Summary, pp. 74-82
Over the next couple of months, Holly stays most of the time in her apartment. José moves in, but he is away in Washington D. C. on business three days a week. Following the death of her brother, Holly stops calling the narrator “Fred.” She seems happy, though, and buys some things for the apartment as well as books and classical records. She learns how to cook, dreaming up some eccentric recipes, and tries to learn Portuguese from records. She is expecting to marry José (even though he has never formally proposed to her) and move to Rio. She is also pregnant. José may not be her ideal man, she says, but she is happy enough with him and does love him.
Summer turns to fall, and on the last day of September there is a dramatic incident. Holly invites the narrator to go horseback riding in Central Park. She tells him that she is to fly to Rio with José in just over a week. They collect the horses and get on a riding path. The horses are at a trot when a gang of boys emerge from the bushes and throw rocks at the horses and beat at them with switches. The horse the narrator is riding rears up and then bolts, with the narrator clinging on. With Holly in pursuit, the horse runs onto Fifth Avenue against the traffic. Holly finally catches up, and the pincer movement she forms with a mounted policeman finally brings the runaway horse to a stop, at which point the narrator falls off the horse. The policeman arranges for the horses to be returned to the stable. Holly bundles the narrator into a taxi, and as they ride in it he thanks her for saving his life. Then, suffering from blurred vision, he faints.
Once again Holly reveals the complexity of her nature in which opposites seem to happily coexist. She is in many ways a cynical, worldly-wise young woman who knows how to use her men for what she can get out of them. But she also, in this section and elsewhere, shows that she is at heart a romantic, and in that sense she retains her innocence. She wants to love. She even tries to convince herself that she feels something for the men who are really no more than a meal ticket for her. She believes that she really does love José (even though she has a long list of his little faults and failings), and entertains the thoroughly romantic notion of becoming his wife in Brazil and having many children. She also says she would have liked to have been a virgin for José, another romantic touch that belies the impression she gives to others. She does not listen when the narrator expresses skepticism about whether the marriage will actually happen. For a street-smart woman, Holly can be surprisingly naïve. She has a dream of love in an exotic land and is unwilling to question it.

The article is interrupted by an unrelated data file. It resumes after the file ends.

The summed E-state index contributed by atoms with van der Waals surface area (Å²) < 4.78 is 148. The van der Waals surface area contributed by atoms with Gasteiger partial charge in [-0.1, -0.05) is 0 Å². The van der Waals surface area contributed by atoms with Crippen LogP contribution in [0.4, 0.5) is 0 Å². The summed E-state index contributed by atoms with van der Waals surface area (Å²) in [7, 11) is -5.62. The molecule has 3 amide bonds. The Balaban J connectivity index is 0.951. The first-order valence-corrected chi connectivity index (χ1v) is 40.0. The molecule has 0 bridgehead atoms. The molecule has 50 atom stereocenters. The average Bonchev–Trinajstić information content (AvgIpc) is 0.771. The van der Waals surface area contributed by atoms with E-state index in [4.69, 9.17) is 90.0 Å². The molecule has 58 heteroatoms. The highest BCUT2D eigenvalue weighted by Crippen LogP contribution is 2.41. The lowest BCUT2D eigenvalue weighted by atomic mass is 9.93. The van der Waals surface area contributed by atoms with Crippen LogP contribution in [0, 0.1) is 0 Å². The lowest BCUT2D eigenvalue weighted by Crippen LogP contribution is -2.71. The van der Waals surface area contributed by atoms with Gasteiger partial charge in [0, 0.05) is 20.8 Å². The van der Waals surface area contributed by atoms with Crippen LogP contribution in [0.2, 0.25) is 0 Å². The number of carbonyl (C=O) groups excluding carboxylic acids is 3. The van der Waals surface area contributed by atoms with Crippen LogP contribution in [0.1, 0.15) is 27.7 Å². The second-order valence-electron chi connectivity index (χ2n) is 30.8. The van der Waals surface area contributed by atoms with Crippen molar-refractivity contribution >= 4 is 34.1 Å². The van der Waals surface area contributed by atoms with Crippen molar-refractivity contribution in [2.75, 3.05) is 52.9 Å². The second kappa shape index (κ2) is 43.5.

This section also shows how much the narrator is in love with Holly, even though she regards him as only a friend and does not appear to take him all that seriously. He is jealous of José, but he also has sufficient maturity to learn something valuable about love. For example, as they go horseback riding together he realizes that he “loved her enough to forget myself, my self-pitying despairs, and be content that something she thought happy [i.e., the wedding] was going to happen.” The narrator is yet another man who is caught in the spell that Holly casts over her admirers, but at least in this moment he learns that love is not just about desiring happiness for oneself but also being happy with the happiness of the loved one.